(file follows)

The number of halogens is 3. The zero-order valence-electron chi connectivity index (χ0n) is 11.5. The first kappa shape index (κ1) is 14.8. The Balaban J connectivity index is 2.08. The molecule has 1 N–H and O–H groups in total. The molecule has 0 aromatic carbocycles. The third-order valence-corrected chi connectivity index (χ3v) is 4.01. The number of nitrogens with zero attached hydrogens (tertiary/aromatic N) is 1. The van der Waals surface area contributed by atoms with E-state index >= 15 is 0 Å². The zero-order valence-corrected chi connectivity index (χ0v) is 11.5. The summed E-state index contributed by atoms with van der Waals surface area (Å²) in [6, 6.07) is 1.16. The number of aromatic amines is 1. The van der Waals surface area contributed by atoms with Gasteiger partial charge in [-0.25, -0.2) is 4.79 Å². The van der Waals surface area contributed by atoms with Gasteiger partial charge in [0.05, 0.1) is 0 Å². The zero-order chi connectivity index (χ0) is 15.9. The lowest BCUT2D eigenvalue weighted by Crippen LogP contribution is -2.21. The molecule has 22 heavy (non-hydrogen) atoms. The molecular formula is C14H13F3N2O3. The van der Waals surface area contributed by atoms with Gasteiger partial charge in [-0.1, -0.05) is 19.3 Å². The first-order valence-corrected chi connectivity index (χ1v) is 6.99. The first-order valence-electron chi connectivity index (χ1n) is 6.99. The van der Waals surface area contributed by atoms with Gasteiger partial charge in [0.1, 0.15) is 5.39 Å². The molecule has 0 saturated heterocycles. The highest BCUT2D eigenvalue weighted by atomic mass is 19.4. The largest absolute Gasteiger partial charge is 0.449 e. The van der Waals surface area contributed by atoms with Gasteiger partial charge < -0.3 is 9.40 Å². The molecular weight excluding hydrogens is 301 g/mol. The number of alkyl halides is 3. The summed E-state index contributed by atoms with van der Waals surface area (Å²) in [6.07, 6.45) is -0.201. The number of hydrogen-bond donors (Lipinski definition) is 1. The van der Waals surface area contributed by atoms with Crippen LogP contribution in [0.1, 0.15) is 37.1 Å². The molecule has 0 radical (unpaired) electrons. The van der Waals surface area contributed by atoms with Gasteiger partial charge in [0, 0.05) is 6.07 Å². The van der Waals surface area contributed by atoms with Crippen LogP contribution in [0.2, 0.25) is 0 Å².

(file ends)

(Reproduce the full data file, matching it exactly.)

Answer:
The number of halogens is 3. The zero-order valence-electron chi connectivity index (χ0n) is 11.5. The first kappa shape index (κ1) is 14.8. The Balaban J connectivity index is 2.08. The molecule has 1 N–H and O–H groups in total. The molecule has 0 aromatic carbocycles. The third-order valence-corrected chi connectivity index (χ3v) is 4.01. The number of nitrogens with zero attached hydrogens (tertiary/aromatic N) is 1. The van der Waals surface area contributed by atoms with E-state index >= 15 is 0 Å². The zero-order valence-corrected chi connectivity index (χ0v) is 11.5. The summed E-state index contributed by atoms with van der Waals surface area (Å²) in [6, 6.07) is 1.16. The number of aromatic amines is 1. The van der Waals surface area contributed by atoms with Gasteiger partial charge in [-0.25, -0.2) is 4.79 Å². The van der Waals surface area contributed by atoms with Gasteiger partial charge in [0.05, 0.1) is 0 Å². The zero-order chi connectivity index (χ0) is 15.9. The lowest BCUT2D eigenvalue weighted by Crippen LogP contribution is -2.21. The molecule has 22 heavy (non-hydrogen) atoms. The molecular formula is C14H13F3N2O3. The van der Waals surface area contributed by atoms with Gasteiger partial charge in [-0.1, -0.05) is 19.3 Å². The first-order valence-corrected chi connectivity index (χ1v) is 6.99. The first-order valence-electron chi connectivity index (χ1n) is 6.99. The van der Waals surface area contributed by atoms with Gasteiger partial charge in [0.1, 0.15) is 5.39 Å². The molecule has 0 saturated heterocycles. The highest BCUT2D eigenvalue weighted by atomic mass is 19.4. The largest absolute Gasteiger partial charge is 0.449 e. The van der Waals surface area contributed by atoms with Gasteiger partial charge < -0.3 is 9.40 Å². The molecular weight excluding hydrogens is 301 g/mol. The number of alkyl halides is 3. The summed E-state index contributed by atoms with van der Waals surface area (Å²) in [6.07, 6.45) is -0.201. The number of hydrogen-bond donors (Lipinski definition) is 1. The van der Waals surface area contributed by atoms with Crippen LogP contribution in [0.1, 0.15) is 37.1 Å². The molecule has 0 radical (unpaired) electrons. The van der Waals surface area contributed by atoms with Gasteiger partial charge in [0, 0.05) is 6.07 Å². The van der Waals surface area contributed by atoms with Crippen LogP contribution in [0.2, 0.25) is 0 Å².